Home to a fabrication equipment giant ASML, Europe is also a seedbed for innovation in semiconductor fabrication. Mathias Tomandl, Head of Customer Accounts and Projects Operations Division at IMS Nanofabrication, offered an example: his company’s electron multi-beam mask writer technology, which has powered its leadership of the market for mask writers for leading-edge processes. IMS equipment reduces the writing time for a complex mask from 70 hours to less than 12 hours while enabling the production of more precise patterns.
Mathias Tomandl, Head of Customer Accounts and Projects Operations Division, IMS Nanofabrication
Accelerating time-to-market was also the subject of a presentation from Dionys van de Ven, President of Comet Yxlon, whose innovative X-ray inspection technology dramatically reduces scan time in the optical inspection of semiconductor devices in production. “We enable innovations to get to market faster because you can find killer defects in a chip very early in production ramp-up, when they can be more easily and cheaply remedied,” van de Ven said. He added that Comet Yxlon’s x-ray inspection solutions not only reduce scan time, but also provide actionable information in minutes by using automated defect recognition solutions.
Dionys van de Ven, President of Comet Yxlon
European companies are also leading the development of disruptive technology in the field of semiconductor materials. Guillaume Girardin of YOLE highlighted compound semiconductors as a valuable focus for research and development – he forecast a 16% CAGR for the technology from 2021 to 2027.
Pierre Barnabé, CEO of SOITEC, said his company is taking advantage of this growth opportunity with its SmartSiC™ technology. The silicon carbide (SiC) wide bandgap semiconductor material is already increasing the efficiency and reducing the size of power systems in electric vehicles and their chargers. Barnabé explained that SOITEC’s development of the SmartSiC substrate offers far higher efficiency than SiC on its own. “Top tier automotive OEMs see SmartSiC substrates as a game changer for the electric vehicle market,” he noted.
Sabine Herlitschka, CEO of Infineon Austria, and Michael Anfang, EVP of sales and marketing at STMicroelectronics, confirmed that the leading semiconductor manufacturers in Europe are now making substantial investments in the design and fabrication of ultra-efficient SiC and gallium nitride (GaN) semiconductor products and technologies. “We are scaling up capacity to meet the real demand for the power semiconductors that will provide the energy improvements the world needs,” Herlitschka said.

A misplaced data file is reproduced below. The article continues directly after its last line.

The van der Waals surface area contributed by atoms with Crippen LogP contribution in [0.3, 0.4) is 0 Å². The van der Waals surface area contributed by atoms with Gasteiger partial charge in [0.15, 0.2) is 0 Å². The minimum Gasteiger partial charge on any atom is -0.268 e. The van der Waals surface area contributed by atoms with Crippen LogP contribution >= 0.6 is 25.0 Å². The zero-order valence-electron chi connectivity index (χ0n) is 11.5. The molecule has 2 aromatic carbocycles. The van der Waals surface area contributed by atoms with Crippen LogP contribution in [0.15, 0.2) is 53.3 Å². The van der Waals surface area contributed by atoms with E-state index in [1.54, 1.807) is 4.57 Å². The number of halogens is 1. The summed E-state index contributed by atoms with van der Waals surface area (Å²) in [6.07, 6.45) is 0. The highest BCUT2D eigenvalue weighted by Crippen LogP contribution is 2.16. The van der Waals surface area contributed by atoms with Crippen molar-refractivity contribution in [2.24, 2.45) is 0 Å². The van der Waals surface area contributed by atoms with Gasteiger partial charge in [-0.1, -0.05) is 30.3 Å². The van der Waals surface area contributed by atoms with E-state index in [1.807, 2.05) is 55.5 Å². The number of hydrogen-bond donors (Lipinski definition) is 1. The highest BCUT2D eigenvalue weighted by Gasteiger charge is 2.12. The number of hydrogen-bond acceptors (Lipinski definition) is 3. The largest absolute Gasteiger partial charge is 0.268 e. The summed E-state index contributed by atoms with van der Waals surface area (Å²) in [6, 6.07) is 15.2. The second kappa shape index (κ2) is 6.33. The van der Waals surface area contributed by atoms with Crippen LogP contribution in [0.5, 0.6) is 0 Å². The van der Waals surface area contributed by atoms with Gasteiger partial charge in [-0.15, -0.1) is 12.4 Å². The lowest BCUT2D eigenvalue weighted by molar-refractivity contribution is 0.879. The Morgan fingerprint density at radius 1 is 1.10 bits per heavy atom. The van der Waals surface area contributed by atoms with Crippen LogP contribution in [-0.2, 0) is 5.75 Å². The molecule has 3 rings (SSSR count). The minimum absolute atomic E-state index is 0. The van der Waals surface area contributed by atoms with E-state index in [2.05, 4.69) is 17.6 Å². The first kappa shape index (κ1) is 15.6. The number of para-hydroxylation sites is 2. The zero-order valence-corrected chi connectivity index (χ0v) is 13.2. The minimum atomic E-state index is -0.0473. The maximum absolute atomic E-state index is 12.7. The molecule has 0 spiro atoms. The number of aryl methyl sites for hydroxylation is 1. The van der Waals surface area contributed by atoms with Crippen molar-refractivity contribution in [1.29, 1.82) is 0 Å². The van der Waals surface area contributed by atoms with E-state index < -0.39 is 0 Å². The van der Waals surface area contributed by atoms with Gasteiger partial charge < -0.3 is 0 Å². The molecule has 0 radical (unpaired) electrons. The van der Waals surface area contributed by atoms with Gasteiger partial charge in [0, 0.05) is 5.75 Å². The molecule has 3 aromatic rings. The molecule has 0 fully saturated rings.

Sabine Herlitschka, CEO of Infineon Austria
Steven Latré, Fellow at imec, told delegates that the development of new AI and machine learning applications called for the full-stack approach that his colleague Jo De Boeck had described. Latré said imec is exploring new computing architectures better adapted to AI workloads than today’s systems and raised the possibility of developing “neuro-inspired systems, because the human brain is much more efficient than today’s AI models." Embodying this type of innovative thinking at imec are its experimental µBrain and µBrain-X chips, which have reduced power consumption 100x in gesture detection compared to today’s state-of-the-art neural networking chips.
Architectural innovation is also bearing fruit in form of the Qu-Pilot project and was thetopic of a talk by Mika Prunnila of Finland’s VTT Technical Research Center. Backed by EU funding and involving cross-Europe collaboration among research organizations, academics, and companies including Infineon, the Qu-Pilot project is intended to bridge the gap between the R&D community and commercial-scale quantum chip manufacturing.
Prunnila noted that U.S. companies such as Google, IBM, and Intel are investing heavily in the hardware required for quantum computing. Qu-Pilot will give European start-ups and SMEs access to the expensive equipment and tools needed to fabricate quantum processors. “This is a critical stage in the race to lead in the global computing and chip markets,” he said.
Leonard Hobbs, Chair of the ISS Europe committee and General Manager of MIDAS Ireland
A memorable year for ISS Europe
Leonard Hobbs, Chair of the ISS Europe committee and General Manager of MIDAS Ireland, said during his closing, "I am honored to chair this year's event and was really impressed by not only the high number of attendees who had made the journey to Vienna, but also by the level of enthusiasm and energy amongst the presenters and delegates. The ambition of Europe, as articulated in the EU Chips Act, and the associated optimism for Europe's bright future in semiconductors was evident in the positive atmosphere of this year's conference."
Cassandra Melvin is senior director of Business Development and Operations at SEMI Europe.